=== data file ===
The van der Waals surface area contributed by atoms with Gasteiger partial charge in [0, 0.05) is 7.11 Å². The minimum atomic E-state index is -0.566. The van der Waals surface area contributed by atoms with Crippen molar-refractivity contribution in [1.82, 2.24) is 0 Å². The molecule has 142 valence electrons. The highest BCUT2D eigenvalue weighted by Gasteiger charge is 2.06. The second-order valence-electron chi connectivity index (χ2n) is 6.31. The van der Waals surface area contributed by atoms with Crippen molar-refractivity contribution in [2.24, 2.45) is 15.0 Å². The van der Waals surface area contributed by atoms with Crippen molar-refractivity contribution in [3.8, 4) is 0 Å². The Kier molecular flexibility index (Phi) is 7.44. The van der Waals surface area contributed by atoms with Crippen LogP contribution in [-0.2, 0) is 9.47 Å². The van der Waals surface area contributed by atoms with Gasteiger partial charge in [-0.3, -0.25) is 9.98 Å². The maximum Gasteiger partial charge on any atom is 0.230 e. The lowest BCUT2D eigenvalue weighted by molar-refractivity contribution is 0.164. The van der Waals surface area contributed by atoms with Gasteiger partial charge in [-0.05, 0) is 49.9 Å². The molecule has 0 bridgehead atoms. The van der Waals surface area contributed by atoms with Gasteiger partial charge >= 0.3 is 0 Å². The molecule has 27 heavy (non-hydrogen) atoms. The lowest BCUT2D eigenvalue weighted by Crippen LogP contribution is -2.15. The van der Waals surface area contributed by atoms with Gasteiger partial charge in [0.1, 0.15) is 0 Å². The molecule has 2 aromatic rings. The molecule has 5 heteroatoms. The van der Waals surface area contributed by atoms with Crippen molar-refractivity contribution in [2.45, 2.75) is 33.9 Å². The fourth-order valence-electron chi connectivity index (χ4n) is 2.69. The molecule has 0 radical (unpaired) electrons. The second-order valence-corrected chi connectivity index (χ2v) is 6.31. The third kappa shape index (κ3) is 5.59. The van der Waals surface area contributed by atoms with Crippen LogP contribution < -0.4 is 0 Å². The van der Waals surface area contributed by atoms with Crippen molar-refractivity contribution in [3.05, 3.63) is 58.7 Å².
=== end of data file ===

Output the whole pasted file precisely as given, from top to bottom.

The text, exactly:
The van der Waals surface area contributed by atoms with Gasteiger partial charge in [0, 0.05) is 7.11 Å². The minimum atomic E-state index is -0.566. The van der Waals surface area contributed by atoms with Crippen molar-refractivity contribution in [1.82, 2.24) is 0 Å². The molecule has 142 valence electrons. The highest BCUT2D eigenvalue weighted by Gasteiger charge is 2.06. The second-order valence-electron chi connectivity index (χ2n) is 6.31. The van der Waals surface area contributed by atoms with Crippen molar-refractivity contribution in [2.24, 2.45) is 15.0 Å². The van der Waals surface area contributed by atoms with Crippen molar-refractivity contribution in [3.8, 4) is 0 Å². The Kier molecular flexibility index (Phi) is 7.44. The van der Waals surface area contributed by atoms with Crippen LogP contribution in [-0.2, 0) is 9.47 Å². The van der Waals surface area contributed by atoms with Gasteiger partial charge in [-0.3, -0.25) is 9.98 Å². The maximum Gasteiger partial charge on any atom is 0.230 e. The lowest BCUT2D eigenvalue weighted by molar-refractivity contribution is 0.164. The van der Waals surface area contributed by atoms with Gasteiger partial charge in [-0.05, 0) is 49.9 Å². The molecule has 0 bridgehead atoms. The van der Waals surface area contributed by atoms with Gasteiger partial charge >= 0.3 is 0 Å². The molecule has 27 heavy (non-hydrogen) atoms. The lowest BCUT2D eigenvalue weighted by Crippen LogP contribution is -2.15. The van der Waals surface area contributed by atoms with Gasteiger partial charge in [0.1, 0.15) is 0 Å². The molecule has 2 aromatic rings. The molecule has 5 heteroatoms. The van der Waals surface area contributed by atoms with Crippen molar-refractivity contribution in [2.45, 2.75) is 33.9 Å². The fourth-order valence-electron chi connectivity index (χ4n) is 2.69. The molecule has 0 radical (unpaired) electrons. The second-order valence-corrected chi connectivity index (χ2v) is 6.31. The third kappa shape index (κ3) is 5.59. The van der Waals surface area contributed by atoms with Crippen LogP contribution < -0.4 is 0 Å². The van der Waals surface area contributed by atoms with Crippen molar-refractivity contribution in [3.05, 3.63) is 58.7 Å².